Attorney General Eric Holder's statement that some U.S. banks have grown so large that they cannot be prosecuted was apparently an exciting moment for proponents of breaking up the big banks. "Too big to jail!" has almost overnight become this group's battle cry. Unfortunately, like most of the chatter in this area, it is ill-informed and reeks of ideological motivations instead of common sense.
Corporations or banks do not violate the law. Their officers, employees—sometimes even their boards of directors—violate the law. This includes money laundering, fraud, theft and every other crime known to the justice system. That means the proper defendants when an institution of any kind has violated the law are those who conspired to direct it in that path, not the firm itself.
It was not long ago that the Justice Department, foolishly, indicted the auditing firm Arthur Andersen for its employees' behavior in the Enron matter. The result was the destruction of the firm's practice and a reduction in the number of global U.S. auditing firms from five to four, severely limiting competition where it was already weak.
After this happened, people in Washington looked at one another and asked why DOJ would do such a dumb thing. The people in Arthur Andersen who were responsible for the audit of Enron were known. They could have been indicted instead of the firm. There were thousands of Andersen employees and firm leaders who were entirely innocent of any wrongdoing in Enron; all of them lost their jobs.
Unfortunately, this was another example of Washington acting recklessly when it wanted to make a political point—in this case that the Justice Department was vigorous in prosecuting white collar wrongdoers as well as other kinds. This is mean and nasty behavior, unbecoming for any government, but especially so for a government of laws. Indicting the firm rather than those who engaged in the wrongful acts cost a lot of other Arthur Andersen employees their jobs. There was never a satisfactory answer for the Justice Department's behavior in the Andersen case.
Now Attorney General Holder is complaining that certain banks are just too large to prosecute for crimes. He is correct if the idea is to indict the bank. Something like that would probably destroy banks—of any size—which depend for their business on the confidence of their depositors and customers. But except in the most unusual circumstances, it is a mistake to indict a firm that is a going concern when the malefactors within the firm can be identified and prosecuted. Indeed, it is difficult to imagine a reason that an entire firm should be prosecuted unless it is a criminal enterprise, and despite the beating they have been taking in the media the banks have not reached this level of opprobrium.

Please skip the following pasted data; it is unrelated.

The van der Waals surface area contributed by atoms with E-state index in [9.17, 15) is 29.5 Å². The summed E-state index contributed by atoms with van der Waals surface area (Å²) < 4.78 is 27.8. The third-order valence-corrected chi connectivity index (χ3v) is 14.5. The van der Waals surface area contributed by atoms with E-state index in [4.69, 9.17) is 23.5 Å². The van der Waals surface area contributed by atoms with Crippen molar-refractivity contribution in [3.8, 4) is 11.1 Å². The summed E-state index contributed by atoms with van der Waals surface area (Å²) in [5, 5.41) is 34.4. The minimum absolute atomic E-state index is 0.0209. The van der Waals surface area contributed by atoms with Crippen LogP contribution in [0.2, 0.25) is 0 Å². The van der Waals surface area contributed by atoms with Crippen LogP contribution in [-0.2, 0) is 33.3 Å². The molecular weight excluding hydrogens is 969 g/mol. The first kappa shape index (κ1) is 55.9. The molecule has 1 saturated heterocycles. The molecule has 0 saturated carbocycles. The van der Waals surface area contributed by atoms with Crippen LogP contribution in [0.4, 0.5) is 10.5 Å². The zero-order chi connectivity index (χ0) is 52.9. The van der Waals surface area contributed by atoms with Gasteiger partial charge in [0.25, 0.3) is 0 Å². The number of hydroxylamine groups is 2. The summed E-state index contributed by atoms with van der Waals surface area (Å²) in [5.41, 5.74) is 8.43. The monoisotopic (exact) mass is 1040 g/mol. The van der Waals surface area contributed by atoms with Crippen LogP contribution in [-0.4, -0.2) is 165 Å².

One problem with indicting officers, rather than the institution, is that the DOJ is less likely to get a fat financial settlement. The indicted officers are more likely to be midlevel employees, who can't afford huge fines, rather than highly paid executives, whose knowledge or approval of misconduct would be harder to prove. The bank's board will not authorize anything other than laying out the money for a defense for the officers. If extracting settlements is the DOJ's motive for indicting a firm, however, it is unworthy. This is the Department of Justice, after all, not the Internal Revenue Service.
Breaking up the big banks is a serious matter. It is likely to have an effect on economic growth, jobs, and the ability of U.S. companies to function around the world. Whether the benefits of breaking up the banks outweigh the adverse consequences that such a step will incur is what the debate should be about, not diversions about whether it's possible to indict a bank or a corporation.
The immediate cries of faux outrage over the Attorney General's statement from people who want to use "Too Big to Jail" for their own political purposes are more appropriate for a lynch mob than the kind of reasoned debate we ought to be having about the future of the biggest U.S. banks.
Peter J. Wallison is the Arthur F. Burns Fellow in Financial Policy Studies at the American Enterprise Institute.